Since it was proposed in 2007, molecular hydrogen therapy has been widely concerned and researched. Many animal experiments were carried out in a variety of disease fields, such as cerebral infarction, ischemia reperfusion injury, Parkinson syndrome, type 2 diabetes mellitus, metabolic syndrome, chronic kidney disease, radiation injury, chronic hepatitis, rheumatoid arthritis, stress ulcer, acute sports injuries, mitochondrial and inflammatory disease, and acute erythema skin disease and other pathological processes or diseases. Molecular hydrogen therapy is pointed out as there is protective effect for sepsis patients, too. The impact of molecular hydrogen therapy against sepsis is shown from the aspects of basic vital signs, organ functions (brain, lung, liver, kidney, small intestine, etc.), survival rate, and so forth. Molecular hydrogen therapy is able to significantly reduce the release of inflammatory factors and oxidative stress injury. Thereby it can reduce damage of various organ functions from sepsis and improve survival rate. Molecular hydrogen therapy is a prospective method against sepsis.

  19. SOMANZ guidelines for the investigation and management sepsis in pregnancy.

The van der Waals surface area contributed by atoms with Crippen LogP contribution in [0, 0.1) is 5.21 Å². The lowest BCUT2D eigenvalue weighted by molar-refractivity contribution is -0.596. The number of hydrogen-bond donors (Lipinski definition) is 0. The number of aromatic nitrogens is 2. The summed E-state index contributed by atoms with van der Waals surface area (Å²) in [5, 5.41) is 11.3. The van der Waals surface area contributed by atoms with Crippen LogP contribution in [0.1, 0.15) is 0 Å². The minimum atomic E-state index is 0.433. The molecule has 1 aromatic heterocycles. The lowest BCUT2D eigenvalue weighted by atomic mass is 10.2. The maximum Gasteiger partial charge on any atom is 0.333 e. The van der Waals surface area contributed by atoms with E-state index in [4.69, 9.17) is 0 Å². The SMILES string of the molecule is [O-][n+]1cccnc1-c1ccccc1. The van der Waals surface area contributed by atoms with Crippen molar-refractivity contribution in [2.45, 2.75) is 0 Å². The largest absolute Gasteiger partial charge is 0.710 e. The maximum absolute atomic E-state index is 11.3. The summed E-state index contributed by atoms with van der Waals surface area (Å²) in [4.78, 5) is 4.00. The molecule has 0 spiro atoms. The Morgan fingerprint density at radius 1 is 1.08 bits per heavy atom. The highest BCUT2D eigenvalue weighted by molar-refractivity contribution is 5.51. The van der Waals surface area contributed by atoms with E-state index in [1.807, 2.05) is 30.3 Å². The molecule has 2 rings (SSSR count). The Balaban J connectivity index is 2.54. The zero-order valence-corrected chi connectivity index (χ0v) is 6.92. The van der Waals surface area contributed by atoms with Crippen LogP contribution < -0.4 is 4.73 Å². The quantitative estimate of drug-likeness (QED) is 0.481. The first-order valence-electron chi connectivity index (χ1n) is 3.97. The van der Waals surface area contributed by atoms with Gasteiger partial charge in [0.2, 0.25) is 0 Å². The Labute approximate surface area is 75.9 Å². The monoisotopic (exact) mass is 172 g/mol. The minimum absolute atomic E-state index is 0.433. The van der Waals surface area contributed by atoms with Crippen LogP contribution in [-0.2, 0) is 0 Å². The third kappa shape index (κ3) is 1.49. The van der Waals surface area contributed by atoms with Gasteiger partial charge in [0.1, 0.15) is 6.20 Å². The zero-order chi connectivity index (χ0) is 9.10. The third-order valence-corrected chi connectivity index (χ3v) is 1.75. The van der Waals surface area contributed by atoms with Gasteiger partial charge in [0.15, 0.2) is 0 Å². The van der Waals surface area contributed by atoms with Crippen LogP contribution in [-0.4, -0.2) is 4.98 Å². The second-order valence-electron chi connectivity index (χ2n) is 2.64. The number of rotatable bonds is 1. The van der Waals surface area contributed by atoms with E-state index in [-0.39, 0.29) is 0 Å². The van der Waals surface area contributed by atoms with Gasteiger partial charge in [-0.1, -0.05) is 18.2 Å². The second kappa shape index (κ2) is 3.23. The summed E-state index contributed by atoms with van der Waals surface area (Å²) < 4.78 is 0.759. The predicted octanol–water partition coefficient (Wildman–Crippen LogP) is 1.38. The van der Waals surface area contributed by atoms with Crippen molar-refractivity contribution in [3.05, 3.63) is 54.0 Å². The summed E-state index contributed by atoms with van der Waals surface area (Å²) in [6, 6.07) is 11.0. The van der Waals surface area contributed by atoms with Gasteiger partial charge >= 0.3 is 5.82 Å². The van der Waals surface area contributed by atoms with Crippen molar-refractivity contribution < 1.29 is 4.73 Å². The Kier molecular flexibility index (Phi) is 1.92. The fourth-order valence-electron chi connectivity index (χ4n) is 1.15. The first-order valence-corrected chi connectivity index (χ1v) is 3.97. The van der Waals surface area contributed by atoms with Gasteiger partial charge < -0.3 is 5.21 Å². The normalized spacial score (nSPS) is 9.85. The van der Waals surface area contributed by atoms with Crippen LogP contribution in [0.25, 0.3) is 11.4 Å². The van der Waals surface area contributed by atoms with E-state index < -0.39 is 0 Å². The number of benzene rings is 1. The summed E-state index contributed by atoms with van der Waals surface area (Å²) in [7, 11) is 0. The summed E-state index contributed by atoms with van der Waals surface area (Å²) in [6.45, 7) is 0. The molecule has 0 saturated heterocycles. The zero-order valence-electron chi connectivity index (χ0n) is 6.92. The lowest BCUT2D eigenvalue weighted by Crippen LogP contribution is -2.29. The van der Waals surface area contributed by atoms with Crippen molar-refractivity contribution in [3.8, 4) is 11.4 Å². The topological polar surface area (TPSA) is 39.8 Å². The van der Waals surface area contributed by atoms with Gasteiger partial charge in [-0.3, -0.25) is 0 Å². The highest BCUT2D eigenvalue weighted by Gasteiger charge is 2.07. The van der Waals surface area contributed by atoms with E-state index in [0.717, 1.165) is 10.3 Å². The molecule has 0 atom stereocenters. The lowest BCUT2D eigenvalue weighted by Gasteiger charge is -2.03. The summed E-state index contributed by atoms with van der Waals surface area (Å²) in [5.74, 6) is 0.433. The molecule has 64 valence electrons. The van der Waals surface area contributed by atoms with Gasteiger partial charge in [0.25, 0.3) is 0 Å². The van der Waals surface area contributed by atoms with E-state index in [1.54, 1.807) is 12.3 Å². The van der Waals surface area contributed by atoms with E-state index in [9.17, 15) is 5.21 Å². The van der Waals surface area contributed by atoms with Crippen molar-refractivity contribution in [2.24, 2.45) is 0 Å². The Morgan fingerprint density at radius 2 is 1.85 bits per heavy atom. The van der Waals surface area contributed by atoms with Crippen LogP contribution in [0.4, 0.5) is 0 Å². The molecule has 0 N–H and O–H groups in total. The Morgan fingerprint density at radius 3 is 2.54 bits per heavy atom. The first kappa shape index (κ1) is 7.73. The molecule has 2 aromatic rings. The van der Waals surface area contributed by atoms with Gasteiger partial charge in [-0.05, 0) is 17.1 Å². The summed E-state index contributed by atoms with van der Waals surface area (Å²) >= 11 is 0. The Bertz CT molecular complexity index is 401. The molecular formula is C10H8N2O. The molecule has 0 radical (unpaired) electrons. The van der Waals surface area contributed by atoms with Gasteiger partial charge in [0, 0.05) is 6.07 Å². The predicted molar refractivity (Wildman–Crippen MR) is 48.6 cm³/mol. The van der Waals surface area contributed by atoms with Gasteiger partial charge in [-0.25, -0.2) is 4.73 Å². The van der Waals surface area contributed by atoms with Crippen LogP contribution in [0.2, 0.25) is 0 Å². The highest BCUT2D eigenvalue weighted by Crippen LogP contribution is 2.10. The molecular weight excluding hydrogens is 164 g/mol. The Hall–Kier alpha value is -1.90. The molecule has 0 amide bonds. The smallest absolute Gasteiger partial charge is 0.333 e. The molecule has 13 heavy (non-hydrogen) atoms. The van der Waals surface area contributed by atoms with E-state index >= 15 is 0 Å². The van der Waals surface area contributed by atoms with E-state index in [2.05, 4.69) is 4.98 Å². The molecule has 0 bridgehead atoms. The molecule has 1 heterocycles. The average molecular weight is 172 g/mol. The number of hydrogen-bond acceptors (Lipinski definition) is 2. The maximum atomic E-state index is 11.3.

PubMed

    Bowyer, Lucy; Robinson, Helen L; Barrett, Helen; Crozier, Timothy M; Giles, Michelle; Idel, Irena; Lowe, Sandra; Lust, Karin; Marnoch, Catherine A; Morton, Mark R; Said, Joanne; Wong, Maggie; Makris, Angela

    2017-07-03

    SOMANZ (Society of Obstetric Medicine Australia and New Zealand) has written a guideline to provide evidence-based guidance for the investigation and care of women with sepsis in pregnancy or the postpartum period. The guideline is evidence-based and incorporates recent changes in the definition of sepsis. The etiology, investigation and treatment of bacterial, viral and non-infective causes of sepsis are discussed. Obstetric considerations relevant to anaesthetic and intensive care treatment in sepsis are also addressed. A multi-disciplinary group of clinicians with experience in all aspects of the care of pregnant women have contributed to the development of the guidelines. This is an executive summary of the guidelines. © 2017 The Royal Australian and New Zealand College of Obstetricians and Gynaecologists.